When they are hired, each performer is given a comprehensive evaluation. Based on that evaluation, we develop various programs, including those designed to improve the performer’s strength, cardiovascular health, and flexibility, as part of our goal to ensure performers stay as healthy as possible. It is not possible to describe all the conditioning modalities and techniques we employ, but suffice to say that in addition to using well-known and demonstrated conditioning principles, many of the techniques are developed at the theater and are specifically designed for the acts in the show. These conditioning programs are so valuable that each performer’s program is personally monitored by our staff to ensure proper technique.
What are the most common injuries performers incur?
Due to the nature of Le Rève, injuries sustained to the upper extremities are the ones we see most often–specifically the cervical spine and shoulders. Sprains and strains account for over 60 percent of the total injuries incurred. Other common injuries are related to trauma, such as lacerations and fractures. Any recent rehabs that stand out in your mind as being extraordinary or unique?
The nature of the show demands that we be as creative as possible, since the requisite physical demands are far beyond the ordinary. We have seen the most amazing progress of two performers who sustained potential career-ending and life-threatening injuries. I have never seen two athletes return to full duty after sustaining these type injuries. I was then, and continue to be, in awe of their efforts. Do you work with any other performers or athletes?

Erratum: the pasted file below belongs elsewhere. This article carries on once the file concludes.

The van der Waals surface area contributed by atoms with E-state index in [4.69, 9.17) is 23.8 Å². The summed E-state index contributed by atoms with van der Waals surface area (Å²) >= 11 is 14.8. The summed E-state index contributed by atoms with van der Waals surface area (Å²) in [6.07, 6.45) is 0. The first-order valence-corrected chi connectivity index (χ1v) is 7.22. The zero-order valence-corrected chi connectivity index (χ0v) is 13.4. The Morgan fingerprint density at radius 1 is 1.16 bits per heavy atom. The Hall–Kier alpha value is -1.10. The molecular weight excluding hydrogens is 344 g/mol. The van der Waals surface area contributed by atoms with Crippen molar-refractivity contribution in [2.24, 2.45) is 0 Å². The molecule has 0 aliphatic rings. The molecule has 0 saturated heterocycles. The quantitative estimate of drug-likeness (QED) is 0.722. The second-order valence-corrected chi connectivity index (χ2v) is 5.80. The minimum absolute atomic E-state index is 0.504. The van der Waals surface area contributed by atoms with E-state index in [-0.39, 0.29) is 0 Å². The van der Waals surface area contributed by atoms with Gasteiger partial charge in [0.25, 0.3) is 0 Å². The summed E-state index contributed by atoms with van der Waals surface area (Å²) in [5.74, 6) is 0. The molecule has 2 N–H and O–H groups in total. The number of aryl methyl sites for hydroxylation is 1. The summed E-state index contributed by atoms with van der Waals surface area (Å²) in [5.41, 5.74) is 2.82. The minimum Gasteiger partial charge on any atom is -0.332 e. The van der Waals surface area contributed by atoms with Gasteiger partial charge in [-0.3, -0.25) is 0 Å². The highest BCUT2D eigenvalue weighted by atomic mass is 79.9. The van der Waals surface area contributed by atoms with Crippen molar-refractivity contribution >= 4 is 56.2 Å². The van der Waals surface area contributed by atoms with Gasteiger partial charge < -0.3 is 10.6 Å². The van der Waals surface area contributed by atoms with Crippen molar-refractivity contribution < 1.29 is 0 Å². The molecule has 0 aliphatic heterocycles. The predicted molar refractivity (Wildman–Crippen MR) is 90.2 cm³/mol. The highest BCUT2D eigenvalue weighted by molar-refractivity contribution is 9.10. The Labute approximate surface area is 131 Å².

Well to me, performers are athletes so the answer is, “Yes, I do.” I currently work with former performers, as well as performers who do not have access to daily health care, or who might be in a show that doesn’t offer insurance to its performers. I am able to do this through a company I created called Athletic Healthcare, Inc. Through this company, I can assist in providing necessary services to performers in small shows here in town at very affordable prices. This was the sole reason for the creation of Athletic Healthcare. What’s your favorite part about working with performers?
As I stated before, performers are athletes. And being a former college athlete, I have a sense of what they are going through at various times. I am always amazed at how these athletes can put it out there each night, without showing the stress or strain they feel. In a regular sporting event, we are always drawn to the athlete who is struggling with an injury or illness. We find that to be above the call of duty, showing they “reached for something extra.” The performers I work with can’t show their pain; they can’t grimace while on stage. These folks have to smile no matter what they feel. To me, getting to work in that environment provides an added level of emotional intensity and is at times at “playoff” level. I get to do that daily, and that’s the best part. In addition, the relationships with performers and staff I have developed over the years are a special element for me. Seeing a performer go from a young non-English speaking acrobat to a mature well-spoken performer is a special thing. What are your biggest professional challenges?